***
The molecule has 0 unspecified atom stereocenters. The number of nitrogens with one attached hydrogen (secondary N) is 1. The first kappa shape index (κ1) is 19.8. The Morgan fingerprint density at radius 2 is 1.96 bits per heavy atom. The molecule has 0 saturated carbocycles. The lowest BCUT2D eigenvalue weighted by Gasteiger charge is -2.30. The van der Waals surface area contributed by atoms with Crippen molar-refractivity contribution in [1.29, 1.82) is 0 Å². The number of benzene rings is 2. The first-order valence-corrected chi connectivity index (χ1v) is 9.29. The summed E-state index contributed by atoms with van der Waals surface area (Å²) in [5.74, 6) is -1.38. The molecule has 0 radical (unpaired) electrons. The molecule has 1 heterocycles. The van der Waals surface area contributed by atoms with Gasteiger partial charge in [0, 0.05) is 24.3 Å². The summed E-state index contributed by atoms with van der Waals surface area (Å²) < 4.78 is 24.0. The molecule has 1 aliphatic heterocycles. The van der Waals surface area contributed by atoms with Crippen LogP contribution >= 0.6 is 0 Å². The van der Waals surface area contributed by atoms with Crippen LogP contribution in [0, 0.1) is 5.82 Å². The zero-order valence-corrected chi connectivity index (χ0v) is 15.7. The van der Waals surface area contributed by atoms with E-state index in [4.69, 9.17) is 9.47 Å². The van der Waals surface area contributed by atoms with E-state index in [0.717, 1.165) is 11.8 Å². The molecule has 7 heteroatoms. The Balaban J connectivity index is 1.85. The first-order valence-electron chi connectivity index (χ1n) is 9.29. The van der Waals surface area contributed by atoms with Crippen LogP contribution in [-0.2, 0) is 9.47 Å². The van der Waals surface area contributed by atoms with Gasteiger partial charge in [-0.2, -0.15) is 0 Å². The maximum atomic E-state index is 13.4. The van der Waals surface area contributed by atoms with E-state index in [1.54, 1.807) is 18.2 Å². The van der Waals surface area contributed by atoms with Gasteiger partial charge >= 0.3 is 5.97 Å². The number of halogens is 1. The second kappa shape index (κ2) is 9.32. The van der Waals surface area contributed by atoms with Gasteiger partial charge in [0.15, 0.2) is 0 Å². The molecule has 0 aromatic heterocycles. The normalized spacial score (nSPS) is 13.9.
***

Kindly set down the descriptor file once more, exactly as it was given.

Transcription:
The molecule has 0 unspecified atom stereocenters. The number of nitrogens with one attached hydrogen (secondary N) is 1. The first kappa shape index (κ1) is 19.8. The Morgan fingerprint density at radius 2 is 1.96 bits per heavy atom. The molecule has 0 saturated carbocycles. The lowest BCUT2D eigenvalue weighted by Gasteiger charge is -2.30. The van der Waals surface area contributed by atoms with Crippen molar-refractivity contribution in [1.29, 1.82) is 0 Å². The number of benzene rings is 2. The first-order valence-corrected chi connectivity index (χ1v) is 9.29. The summed E-state index contributed by atoms with van der Waals surface area (Å²) in [5.74, 6) is -1.38. The molecule has 0 radical (unpaired) electrons. The molecule has 1 heterocycles. The van der Waals surface area contributed by atoms with Gasteiger partial charge in [0, 0.05) is 24.3 Å². The summed E-state index contributed by atoms with van der Waals surface area (Å²) < 4.78 is 24.0. The molecule has 1 aliphatic heterocycles. The van der Waals surface area contributed by atoms with Crippen LogP contribution >= 0.6 is 0 Å². The van der Waals surface area contributed by atoms with Crippen LogP contribution in [0, 0.1) is 5.82 Å². The zero-order valence-corrected chi connectivity index (χ0v) is 15.7. The van der Waals surface area contributed by atoms with E-state index in [4.69, 9.17) is 9.47 Å². The van der Waals surface area contributed by atoms with E-state index in [0.717, 1.165) is 11.8 Å². The molecule has 7 heteroatoms. The Balaban J connectivity index is 1.85. The first-order valence-electron chi connectivity index (χ1n) is 9.29. The van der Waals surface area contributed by atoms with Crippen LogP contribution in [-0.2, 0) is 9.47 Å². The van der Waals surface area contributed by atoms with Gasteiger partial charge in [-0.2, -0.15) is 0 Å². The maximum atomic E-state index is 13.4. The van der Waals surface area contributed by atoms with E-state index in [1.54, 1.807) is 18.2 Å². The van der Waals surface area contributed by atoms with Gasteiger partial charge >= 0.3 is 5.97 Å². The number of halogens is 1. The second kappa shape index (κ2) is 9.32. The van der Waals surface area contributed by atoms with Gasteiger partial charge in [0.15, 0.2) is 0 Å². The molecule has 0 aromatic heterocycles. The normalized spacial score (nSPS) is 13.9.